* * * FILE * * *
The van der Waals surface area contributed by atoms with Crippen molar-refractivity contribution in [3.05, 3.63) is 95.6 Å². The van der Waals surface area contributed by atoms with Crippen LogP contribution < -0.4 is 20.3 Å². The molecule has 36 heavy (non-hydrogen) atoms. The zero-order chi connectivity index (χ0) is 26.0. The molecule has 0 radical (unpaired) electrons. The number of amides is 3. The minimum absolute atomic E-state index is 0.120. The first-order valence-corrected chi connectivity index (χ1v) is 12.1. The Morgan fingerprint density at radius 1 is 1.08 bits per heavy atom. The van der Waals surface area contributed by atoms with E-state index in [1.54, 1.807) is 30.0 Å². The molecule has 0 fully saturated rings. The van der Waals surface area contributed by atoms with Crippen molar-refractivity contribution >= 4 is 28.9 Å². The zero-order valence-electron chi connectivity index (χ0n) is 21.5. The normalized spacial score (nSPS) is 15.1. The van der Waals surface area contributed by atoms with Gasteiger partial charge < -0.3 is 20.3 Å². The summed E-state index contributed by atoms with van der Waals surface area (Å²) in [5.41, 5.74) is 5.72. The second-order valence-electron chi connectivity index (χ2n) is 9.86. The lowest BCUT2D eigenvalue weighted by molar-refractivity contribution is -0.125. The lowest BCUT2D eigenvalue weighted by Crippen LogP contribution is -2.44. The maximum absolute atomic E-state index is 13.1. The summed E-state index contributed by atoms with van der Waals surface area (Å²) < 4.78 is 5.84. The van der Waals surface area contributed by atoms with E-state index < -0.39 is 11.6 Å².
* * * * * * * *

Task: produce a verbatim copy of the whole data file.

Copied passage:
The van der Waals surface area contributed by atoms with Crippen molar-refractivity contribution in [3.05, 3.63) is 95.6 Å². The van der Waals surface area contributed by atoms with Crippen LogP contribution < -0.4 is 20.3 Å². The molecule has 36 heavy (non-hydrogen) atoms. The zero-order chi connectivity index (χ0) is 26.0. The molecule has 0 radical (unpaired) electrons. The number of amides is 3. The minimum absolute atomic E-state index is 0.120. The first-order valence-corrected chi connectivity index (χ1v) is 12.1. The Morgan fingerprint density at radius 1 is 1.08 bits per heavy atom. The van der Waals surface area contributed by atoms with E-state index in [1.54, 1.807) is 30.0 Å². The molecule has 0 fully saturated rings. The van der Waals surface area contributed by atoms with Crippen molar-refractivity contribution >= 4 is 28.9 Å². The zero-order valence-electron chi connectivity index (χ0n) is 21.5. The normalized spacial score (nSPS) is 15.1. The van der Waals surface area contributed by atoms with Gasteiger partial charge < -0.3 is 20.3 Å². The summed E-state index contributed by atoms with van der Waals surface area (Å²) in [5.41, 5.74) is 5.72. The second-order valence-electron chi connectivity index (χ2n) is 9.86. The lowest BCUT2D eigenvalue weighted by molar-refractivity contribution is -0.125. The lowest BCUT2D eigenvalue weighted by Crippen LogP contribution is -2.44. The maximum absolute atomic E-state index is 13.1. The summed E-state index contributed by atoms with van der Waals surface area (Å²) < 4.78 is 5.84. The van der Waals surface area contributed by atoms with E-state index < -0.39 is 11.6 Å².